A below par quality game saw the Springboks draw the Perth test against the Wallabies on Saturday. A match with equal tries, conversions and penalties (taken) there was nothing to separate the two sides after a draining 80 minutes of The Rugby Championship.
Australia 23 South Africa 23
South Africa – Tries: Jesse Kriel and Malcolm Marx Conversions: Elton Jantjies 2 Penalties: Elton Jantjies 3
Australia – Tries: Kurtley Beale and Tatafu Polotu-Nau Conversions: Bernard Foley 2 Penalties: Bernard Foley 3
The Springboks had all the momentum after five consecutive wins in 2017 and were keen to show that they had made real progress after their abysmal 2016 season. They will probably be the more disappointed team after this encounter, which will ask more questions of their progress than it will answer.
Springboks Draw Perth Test Against Wallabies
The Coaching Conundrum
We would have hoped that the South African Rugby Union (SARU) had learned the hard lessons that came out of 2016. It appears that this is not the case.
The Defense and Exit Play coach is Brendan Venter. A consultant to SARU who rarely travels outside of South Africa. On a day that the Springbok attack was lethargic and bereft of any ideas, it was galling to see the Attack Coach, Franco Smith, sitting in the stands of Thomond Park watching his beloved Cheetahs being thumped by Munster.
The question begs ‘if new Springbok attacking plans will be submitted via an email’ on Monday.
The Tight Phases
The Springboks certainly had the superior lineout and scrum. The Wallabies mostly negated the Springboks superior scrum strength by going very low. Referee Glen Jackson was the cause of his own frustration at scrum time.
At the first few scrums, he allowed the packs to engage and the front rows were competing before the ball was available.
The Wallabies lineout was blighted by poor throw ins by both hookers and they lost four of their own throws.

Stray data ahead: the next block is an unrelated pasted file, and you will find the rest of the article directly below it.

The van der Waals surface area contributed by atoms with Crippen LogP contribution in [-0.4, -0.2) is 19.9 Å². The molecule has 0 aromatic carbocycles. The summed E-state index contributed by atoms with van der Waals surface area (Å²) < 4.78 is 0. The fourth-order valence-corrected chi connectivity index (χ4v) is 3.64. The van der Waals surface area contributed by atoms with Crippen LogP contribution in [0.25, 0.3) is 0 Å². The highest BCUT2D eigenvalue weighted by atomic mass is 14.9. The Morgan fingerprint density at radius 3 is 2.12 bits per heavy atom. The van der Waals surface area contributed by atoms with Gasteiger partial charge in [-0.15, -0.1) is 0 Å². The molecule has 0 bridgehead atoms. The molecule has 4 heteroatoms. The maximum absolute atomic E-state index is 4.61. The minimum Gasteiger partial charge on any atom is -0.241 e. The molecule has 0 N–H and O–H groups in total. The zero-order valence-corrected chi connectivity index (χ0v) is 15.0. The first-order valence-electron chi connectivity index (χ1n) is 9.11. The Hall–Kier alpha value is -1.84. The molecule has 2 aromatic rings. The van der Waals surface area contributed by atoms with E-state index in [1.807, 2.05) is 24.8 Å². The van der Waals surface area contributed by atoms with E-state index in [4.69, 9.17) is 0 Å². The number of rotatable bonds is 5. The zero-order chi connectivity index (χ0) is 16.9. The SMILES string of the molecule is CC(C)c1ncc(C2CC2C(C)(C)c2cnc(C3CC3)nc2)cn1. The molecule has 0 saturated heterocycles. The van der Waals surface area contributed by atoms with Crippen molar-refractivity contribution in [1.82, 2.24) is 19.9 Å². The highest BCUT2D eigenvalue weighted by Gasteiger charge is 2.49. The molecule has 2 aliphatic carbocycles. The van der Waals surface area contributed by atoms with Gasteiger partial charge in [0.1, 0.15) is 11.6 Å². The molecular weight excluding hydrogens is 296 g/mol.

Chasing the Game
The Springboks can rightfully be accused of chasing the game too early. There were promising attacks early on, most notably this first counter attack early on.
The reality though was that the Springboks attack stuttered for the first 60 minutes of the game and was guilty of panicked passing, and passing to players who were standing still. Static, they were unable to get over the advantage line.
They would have done a lot better to be more direct in the first half and used their superior pack of forwards. The Springboks certainly did not play to their strength and this cost them the victory.
Erratic Kicking Performance
The Springboks kicking game also proved to be a confusing. For the first hour they tried a varied kicking approach using more contestable, shorter kicks. In the last quarter, the kicks became longer and went straight to the Wallabies back three.
They should count themselves lucky that a world class aerial and counter attacking player like Israel Folau did not rip them apart and take the game away from them.
Two Standout Players
The two players who stood out most for the staff at Last Word on Rugby wore the number twelve jerseys for their respective teams.
For the Wallabies it was the deserved Man of the Match, Kurtley Beale. His vision on attack was extraordinary and he was a constant threat.
For the Springboks, Jan Serfontein (see above picture) had a superb all round game, making crucial tackles and breaking the defensive line.
The Springboks now move on to Albany to take on the All Blacks next weekend, and the Wallabies will host the Pumas in Canberra.
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